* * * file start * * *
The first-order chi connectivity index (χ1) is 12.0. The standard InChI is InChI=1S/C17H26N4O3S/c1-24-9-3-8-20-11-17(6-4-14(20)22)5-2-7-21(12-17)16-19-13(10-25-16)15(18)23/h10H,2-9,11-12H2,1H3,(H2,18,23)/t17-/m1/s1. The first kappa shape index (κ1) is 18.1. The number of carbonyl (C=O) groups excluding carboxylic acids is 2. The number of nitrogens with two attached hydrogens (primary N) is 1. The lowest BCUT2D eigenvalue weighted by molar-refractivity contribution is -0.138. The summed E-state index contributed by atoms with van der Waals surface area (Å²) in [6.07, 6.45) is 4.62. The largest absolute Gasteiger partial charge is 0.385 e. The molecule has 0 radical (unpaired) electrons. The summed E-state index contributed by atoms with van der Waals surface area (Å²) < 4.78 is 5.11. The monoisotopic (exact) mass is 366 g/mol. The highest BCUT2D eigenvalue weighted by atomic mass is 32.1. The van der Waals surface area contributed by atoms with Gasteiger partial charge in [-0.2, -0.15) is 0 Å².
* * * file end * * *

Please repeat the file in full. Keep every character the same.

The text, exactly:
The first-order chi connectivity index (χ1) is 12.0. The standard InChI is InChI=1S/C17H26N4O3S/c1-24-9-3-8-20-11-17(6-4-14(20)22)5-2-7-21(12-17)16-19-13(10-25-16)15(18)23/h10H,2-9,11-12H2,1H3,(H2,18,23)/t17-/m1/s1. The first kappa shape index (κ1) is 18.1. The number of carbonyl (C=O) groups excluding carboxylic acids is 2. The number of nitrogens with two attached hydrogens (primary N) is 1. The lowest BCUT2D eigenvalue weighted by molar-refractivity contribution is -0.138. The summed E-state index contributed by atoms with van der Waals surface area (Å²) in [6.07, 6.45) is 4.62. The largest absolute Gasteiger partial charge is 0.385 e. The molecule has 0 radical (unpaired) electrons. The summed E-state index contributed by atoms with van der Waals surface area (Å²) < 4.78 is 5.11. The monoisotopic (exact) mass is 366 g/mol. The highest BCUT2D eigenvalue weighted by atomic mass is 32.1. The van der Waals surface area contributed by atoms with Gasteiger partial charge in [-0.2, -0.15) is 0 Å².